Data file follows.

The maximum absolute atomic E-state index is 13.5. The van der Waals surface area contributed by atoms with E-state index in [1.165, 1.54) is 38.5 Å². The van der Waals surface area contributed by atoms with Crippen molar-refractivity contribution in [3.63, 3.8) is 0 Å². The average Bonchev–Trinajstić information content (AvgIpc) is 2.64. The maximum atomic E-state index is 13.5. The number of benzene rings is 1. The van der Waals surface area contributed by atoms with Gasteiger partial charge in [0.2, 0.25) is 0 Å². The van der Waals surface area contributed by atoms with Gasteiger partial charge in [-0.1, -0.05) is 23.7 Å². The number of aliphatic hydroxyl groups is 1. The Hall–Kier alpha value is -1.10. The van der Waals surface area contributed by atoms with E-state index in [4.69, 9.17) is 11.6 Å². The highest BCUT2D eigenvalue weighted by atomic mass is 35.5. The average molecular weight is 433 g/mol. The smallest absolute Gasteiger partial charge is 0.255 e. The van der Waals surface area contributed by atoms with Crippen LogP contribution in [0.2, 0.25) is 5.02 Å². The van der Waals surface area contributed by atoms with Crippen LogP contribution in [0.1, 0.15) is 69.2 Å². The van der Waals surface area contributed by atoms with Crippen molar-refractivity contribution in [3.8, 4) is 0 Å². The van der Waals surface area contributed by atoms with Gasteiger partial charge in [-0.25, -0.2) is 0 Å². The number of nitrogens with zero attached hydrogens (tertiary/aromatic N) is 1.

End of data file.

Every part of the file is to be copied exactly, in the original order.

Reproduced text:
The maximum absolute atomic E-state index is 13.5. The van der Waals surface area contributed by atoms with E-state index in [1.165, 1.54) is 38.5 Å². The van der Waals surface area contributed by atoms with Crippen molar-refractivity contribution in [3.63, 3.8) is 0 Å². The average Bonchev–Trinajstić information content (AvgIpc) is 2.64. The maximum atomic E-state index is 13.5. The number of benzene rings is 1. The van der Waals surface area contributed by atoms with Gasteiger partial charge in [0.2, 0.25) is 0 Å². The van der Waals surface area contributed by atoms with Gasteiger partial charge in [-0.1, -0.05) is 23.7 Å². The number of aliphatic hydroxyl groups is 1. The Hall–Kier alpha value is -1.10. The van der Waals surface area contributed by atoms with E-state index in [4.69, 9.17) is 11.6 Å². The highest BCUT2D eigenvalue weighted by atomic mass is 35.5. The average molecular weight is 433 g/mol. The smallest absolute Gasteiger partial charge is 0.255 e. The van der Waals surface area contributed by atoms with Crippen LogP contribution in [0.2, 0.25) is 5.02 Å². The van der Waals surface area contributed by atoms with Crippen LogP contribution in [0.1, 0.15) is 69.2 Å². The van der Waals surface area contributed by atoms with Crippen molar-refractivity contribution in [3.8, 4) is 0 Å². The van der Waals surface area contributed by atoms with Gasteiger partial charge in [-0.25, -0.2) is 0 Å². The number of nitrogens with zero attached hydrogens (tertiary/aromatic N) is 1.